The plant-based meat industry has grown to a $ 20 billion business – but there are still challenges

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A visitor tries a plant-based meat substitute product at the Restaurant & Bar and Gourmet Asia trade show at the Hong Kong Convention and Exhibition Center in Hong Kong on November 11, 2020.

Peter Parks | AFP | Getty Images

SINGAPORE – Demand for meat alternatives has grown and will continue to rise, but the industry still has obstacles to overcome in different parts of the world, analysts said.

Worldwide search interest in the term “plant-based meat” increased in high season in early 2019 months before Beyond Meat’s first IPO according to Google Trends.

The global meat substitute sector is worth $ 20.7 billion and is expected to grow to $ 23.2 billion by 2024, market research firm Euromonitor told CNBC.

This growth is fueled by concerns ranging from animal welfare to food safety and the Covid-19 pandemic.

“In this era of shock and instability, building a low-risk value chain means focusing on where the opportunities are, and the shift to plant-based meat shows no signs of slowing down,” said Elaine Siu, CEO of The Good Food. Institute Asia Pacific.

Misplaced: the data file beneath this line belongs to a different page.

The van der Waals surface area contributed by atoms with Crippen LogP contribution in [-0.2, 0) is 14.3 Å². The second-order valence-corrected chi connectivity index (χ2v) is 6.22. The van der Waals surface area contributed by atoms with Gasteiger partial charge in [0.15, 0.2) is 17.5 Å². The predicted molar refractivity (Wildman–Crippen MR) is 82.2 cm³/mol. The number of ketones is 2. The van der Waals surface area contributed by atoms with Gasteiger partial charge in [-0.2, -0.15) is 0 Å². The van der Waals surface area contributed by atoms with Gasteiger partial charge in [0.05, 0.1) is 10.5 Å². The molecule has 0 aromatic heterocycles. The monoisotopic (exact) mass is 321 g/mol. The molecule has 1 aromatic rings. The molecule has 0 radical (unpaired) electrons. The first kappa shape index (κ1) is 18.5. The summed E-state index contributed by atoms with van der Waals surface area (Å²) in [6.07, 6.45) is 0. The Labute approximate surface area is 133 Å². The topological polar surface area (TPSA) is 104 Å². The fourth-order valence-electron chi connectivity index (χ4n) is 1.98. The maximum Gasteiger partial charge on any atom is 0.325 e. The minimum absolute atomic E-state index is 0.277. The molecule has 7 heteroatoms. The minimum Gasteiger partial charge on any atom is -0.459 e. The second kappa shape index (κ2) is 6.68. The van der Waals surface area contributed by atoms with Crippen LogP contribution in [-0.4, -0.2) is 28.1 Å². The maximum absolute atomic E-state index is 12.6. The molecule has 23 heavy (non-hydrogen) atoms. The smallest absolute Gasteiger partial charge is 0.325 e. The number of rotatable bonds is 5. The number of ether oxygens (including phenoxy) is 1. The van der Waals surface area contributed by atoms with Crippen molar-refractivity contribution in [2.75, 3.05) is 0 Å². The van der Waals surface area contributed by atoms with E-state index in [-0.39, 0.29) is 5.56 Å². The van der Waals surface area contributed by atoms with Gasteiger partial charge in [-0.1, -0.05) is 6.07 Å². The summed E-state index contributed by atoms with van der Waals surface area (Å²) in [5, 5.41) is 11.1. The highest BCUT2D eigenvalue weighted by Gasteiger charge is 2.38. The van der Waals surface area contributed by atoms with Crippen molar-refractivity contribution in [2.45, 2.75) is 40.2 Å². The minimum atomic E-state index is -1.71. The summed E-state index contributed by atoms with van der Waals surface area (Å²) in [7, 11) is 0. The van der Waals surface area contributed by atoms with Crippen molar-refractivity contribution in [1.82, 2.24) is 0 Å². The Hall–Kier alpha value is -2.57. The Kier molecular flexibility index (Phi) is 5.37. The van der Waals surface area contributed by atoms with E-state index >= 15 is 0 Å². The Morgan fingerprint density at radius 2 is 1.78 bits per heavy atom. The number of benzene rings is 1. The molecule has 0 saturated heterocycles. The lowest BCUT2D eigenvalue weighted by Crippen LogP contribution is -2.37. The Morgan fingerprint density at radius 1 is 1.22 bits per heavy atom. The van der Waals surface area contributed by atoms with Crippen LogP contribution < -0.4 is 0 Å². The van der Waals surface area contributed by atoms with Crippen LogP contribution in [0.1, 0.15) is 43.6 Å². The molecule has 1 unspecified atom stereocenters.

But there are still obstacles to the burgeoning market.

Cultural barriers

The plant-based meat market in Asia may be limited by established perception problems, Siu said.

For example, mock meat or vegetarian meat was formerly eaten primarily by followers of Buddhism in China, she said.

“Replication of the taste and texture of the meat was never pushed past a relatively basic level,” she said, adding that these traditional products serve a specific purpose and “their appeal is considered limited” to certain groups.

“For plant-based meat to reach its full market potential in Asia, the sector must continue to free itself from its affiliation with traditional mock meat, which is expected to be sold at a low price point and with historical imagery,” Siu said.

Objections from the traditional meat industry

A herd of beef cattle gathers in the shade of the old barn May 4, 2020 in Owings, Maryland.

Mark Wilson | Getty Images News | Getty Images

“The established producers will lobby their governments hard to change labeling, to mess around with consumer ads to say you can not call it meat,” Powell told CNBC via Zoom. “I think that’s potentially one of the biggest barriers.”

That In October, the European Union rejected proposals to ban restaurants and shops from using words like sausage or burger when describing meat alternatives.

Consumer confidence, consumer fatigue

Powell added that if any of the plant-based meat companies had “some kind of accident” or a problem with their recipe that resulted in a “massive recall” that could scare customers into eating these alternatives.

“This is a big ‘if’ … but if they were to get a major recall of a product, it could potentially tie consumers’ trust,” he said. “At some point, you will get these events. It will set the industry back a bit.”

Separately, Powell said “Instagram mobility” of plant-based foods is one of the reasons the market is growing “anywhere in the world.” Market growth could be hampered if the news of meat alternatives disappears or disappears, he said.



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